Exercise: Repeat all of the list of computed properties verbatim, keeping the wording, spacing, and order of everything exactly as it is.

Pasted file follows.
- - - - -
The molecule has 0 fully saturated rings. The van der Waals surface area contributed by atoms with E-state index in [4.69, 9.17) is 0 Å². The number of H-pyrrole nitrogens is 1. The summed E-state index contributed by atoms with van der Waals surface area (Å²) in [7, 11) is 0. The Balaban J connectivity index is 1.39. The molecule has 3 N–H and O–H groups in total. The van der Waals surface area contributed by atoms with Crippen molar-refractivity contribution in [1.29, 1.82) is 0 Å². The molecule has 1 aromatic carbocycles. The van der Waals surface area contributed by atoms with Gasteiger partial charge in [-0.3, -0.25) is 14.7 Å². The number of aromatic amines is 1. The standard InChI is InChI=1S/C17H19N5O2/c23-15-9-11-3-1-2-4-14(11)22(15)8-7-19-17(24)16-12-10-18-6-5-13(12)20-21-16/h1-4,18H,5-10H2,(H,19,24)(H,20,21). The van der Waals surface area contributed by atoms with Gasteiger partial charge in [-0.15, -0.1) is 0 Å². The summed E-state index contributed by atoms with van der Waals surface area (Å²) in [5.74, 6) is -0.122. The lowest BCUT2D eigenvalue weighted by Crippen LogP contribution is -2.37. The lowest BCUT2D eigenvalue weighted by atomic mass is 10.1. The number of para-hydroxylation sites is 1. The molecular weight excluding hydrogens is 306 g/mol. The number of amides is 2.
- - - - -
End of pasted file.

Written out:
The molecule has 0 fully saturated rings. The van der Waals surface area contributed by atoms with E-state index in [4.69, 9.17) is 0 Å². The number of H-pyrrole nitrogens is 1. The summed E-state index contributed by atoms with van der Waals surface area (Å²) in [7, 11) is 0. The Balaban J connectivity index is 1.39. The molecule has 3 N–H and O–H groups in total. The van der Waals surface area contributed by atoms with Crippen molar-refractivity contribution in [1.29, 1.82) is 0 Å². The molecule has 1 aromatic carbocycles. The van der Waals surface area contributed by atoms with Gasteiger partial charge in [-0.3, -0.25) is 14.7 Å². The number of aromatic amines is 1. The standard InChI is InChI=1S/C17H19N5O2/c23-15-9-11-3-1-2-4-14(11)22(15)8-7-19-17(24)16-12-10-18-6-5-13(12)20-21-16/h1-4,18H,5-10H2,(H,19,24)(H,20,21). The van der Waals surface area contributed by atoms with Gasteiger partial charge in [-0.15, -0.1) is 0 Å². The summed E-state index contributed by atoms with van der Waals surface area (Å²) in [5.74, 6) is -0.122. The lowest BCUT2D eigenvalue weighted by Crippen LogP contribution is -2.37. The lowest BCUT2D eigenvalue weighted by atomic mass is 10.1. The number of para-hydroxylation sites is 1. The molecular weight excluding hydrogens is 306 g/mol. The number of amides is 2.